SJC Summer Band headed outside for concert this weekend
Conductor Teun Fetz looks forward to taking group outside traditional concert hall setting
- The San Juan College Summer Band continues the Summer Terrace Concert Series at 6 p.m. Saturday, July 23 at the Farmington Museum at Gateway Park.
- Admission is free.
- The program includes pieces by John Philip Sousa, Clare Grundman and others.
FARMINGTON − While classical music concerts normally are something that take place indoors, San Juan College music professor Teun Fetz says there are certainly some things to enjoy about an outdoor performance.
"I like the informality of it, and I like people being able to come for free," he said of the conditions that will prevail when he leads the San Juan College Summer Band in a concert this weekend outside the Farmington Museum at Gateway Park.
"But the weather and the comfort level and the winds can create havoc on your music. You never know how it's going to affect you. The heat can affect the intonation (of the instruments) and even your page turns (of sheet music). But I do find it appealing to be able to go outside the formal concert setting and reach people who may not be willing to go to a concert hall."
That's why Fetz schedules an outdoor performance for his students every summer. That informal setting reflects the more-relaxed tone of the season, and it provides a nice change of pace from the usual, highly structured concert environment that some folks find intimidating.
"I feel like it's worth it to be able to connect with the community," he said.
The 36-member band, which includes a percussion ensemble, is a larger-than-normal group for this time of year, Fetz said, explaining that participation usually dwindles to 25 or 30 players in the summer. That healthy turnout should give this performance a little more oomph, he said, as he has a challenging program of marches and upbeat classical music planned.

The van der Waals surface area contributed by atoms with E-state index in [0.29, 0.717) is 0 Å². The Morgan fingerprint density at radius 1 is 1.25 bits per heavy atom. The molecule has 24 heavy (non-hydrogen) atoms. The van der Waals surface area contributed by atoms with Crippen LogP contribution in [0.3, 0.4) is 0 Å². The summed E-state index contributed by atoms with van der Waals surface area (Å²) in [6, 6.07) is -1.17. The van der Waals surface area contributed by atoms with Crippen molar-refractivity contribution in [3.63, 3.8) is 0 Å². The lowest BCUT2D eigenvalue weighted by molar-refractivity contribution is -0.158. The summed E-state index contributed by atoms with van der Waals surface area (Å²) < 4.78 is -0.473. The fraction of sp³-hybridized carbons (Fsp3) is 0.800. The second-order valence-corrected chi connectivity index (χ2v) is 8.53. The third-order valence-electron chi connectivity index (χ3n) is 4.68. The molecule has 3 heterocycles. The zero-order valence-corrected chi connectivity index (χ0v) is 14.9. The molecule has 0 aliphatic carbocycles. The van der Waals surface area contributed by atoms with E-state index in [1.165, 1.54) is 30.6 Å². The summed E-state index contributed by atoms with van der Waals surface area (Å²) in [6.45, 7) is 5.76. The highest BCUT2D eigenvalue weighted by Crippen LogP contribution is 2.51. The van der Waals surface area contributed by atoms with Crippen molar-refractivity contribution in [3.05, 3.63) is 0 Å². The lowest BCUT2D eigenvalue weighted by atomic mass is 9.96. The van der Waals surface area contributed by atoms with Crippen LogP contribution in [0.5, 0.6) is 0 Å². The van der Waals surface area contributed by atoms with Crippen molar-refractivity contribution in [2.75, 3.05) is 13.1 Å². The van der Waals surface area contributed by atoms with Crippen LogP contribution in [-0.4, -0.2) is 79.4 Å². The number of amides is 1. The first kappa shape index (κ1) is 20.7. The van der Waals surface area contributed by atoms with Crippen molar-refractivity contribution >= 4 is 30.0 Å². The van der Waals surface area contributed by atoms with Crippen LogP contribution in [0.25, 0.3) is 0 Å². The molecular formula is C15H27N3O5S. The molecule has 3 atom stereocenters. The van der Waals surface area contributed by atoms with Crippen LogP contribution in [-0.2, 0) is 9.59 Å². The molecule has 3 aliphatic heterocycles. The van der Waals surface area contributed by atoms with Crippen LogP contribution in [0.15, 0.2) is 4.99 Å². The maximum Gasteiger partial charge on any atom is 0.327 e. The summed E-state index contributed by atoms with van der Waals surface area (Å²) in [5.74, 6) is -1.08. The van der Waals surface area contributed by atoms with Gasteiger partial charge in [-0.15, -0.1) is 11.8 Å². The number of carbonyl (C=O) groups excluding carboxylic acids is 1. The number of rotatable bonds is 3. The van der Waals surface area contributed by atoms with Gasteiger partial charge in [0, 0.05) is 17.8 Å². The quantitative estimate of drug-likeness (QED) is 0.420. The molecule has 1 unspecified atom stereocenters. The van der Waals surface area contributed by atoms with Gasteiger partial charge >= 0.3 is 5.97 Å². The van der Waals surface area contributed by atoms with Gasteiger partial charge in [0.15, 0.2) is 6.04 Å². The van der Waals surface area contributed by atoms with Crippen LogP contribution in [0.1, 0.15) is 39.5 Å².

The band will perform three pieces by American composer Clare Grundman, "An Irish Rhapsody," "Chorale from Concord" and "Kentucky 1800." Fetz described Grundman as one of his favorite lesser-known composers.
"I played a lot of his stuff when I was in school, and I always thought he should be more recognized for his presentation," he said. "He was good at presenting melodies that are fun to the listener but melodies that are also beneficial to performers to learn to play."
The program also includes "El Capitan March" by John Philip Sousa, "Go! Galop March" by Will Huff and "El Zorro Rojo" by Randall Standridge, three stirring pieces that nevertheless manage to cover different styles. Fetz said "El Capitan March" is one of Sousa's better-know works and shares many of the characteristics of his celebrated patriotic compositions that are a staple of Fourth of July concerts. He described "Go! Galop March" as a fast-paced circus march, noting the work actually was created by Henry Fillmore, who adopted the pseudonym Will Huff when he wrote the piece, as he did for much of his work. "El Zorro Rojo," as its name indicates, has a strong Latin flavor.
"It might remind people of mariachi a little bit," Fetz said.
The program also includes "Eye of the Falcon" by Ed Huckeby and "God of Our Fathers" by Claude T. Smith. Fetz said Huckeby was a composer who was known for working in a traditional, old school style, but "Eye of the Falcon" is one of his more exciting works. Smith's "God of Our Fathers" features a number of changes in tone, putting a focus on the brass players but offering each section of the orchestra its moment in the spotlight. Fetz said the piece is a substantial one and requires advanced technique from its performers, but it nevertheless remains quite accessible to listeners of all levels.
Fetz acknowledged that the music he has chosen for the program has considerable entertainment value, but he said it also helps his orchestra establish a bond with listeners.
"That's one of the things your soul craves," he said, explaining how much he missed that connection during the COVID-19 pandemic when public performances became impossible. "The ability to be connecting with people and collaborating with other musicians and communicating nonverbally there are a lot of emotions and connections wrapped up in that. … It gives you that sense of compassion and completeness I feel like people need in their lives."
The San Juan College Summer Band continues the Summer Terrace Concert Series at 6 p.m. Saturday, July 23 outside the museum, 3041 E. Main St. Admission is free. Call 505-599-1174.
Mike Easterling can be reached at 505-564-4610 or firstname.lastname@example.org. Support local journalism with a digital subscription: http://bit.ly/2I6TU0e.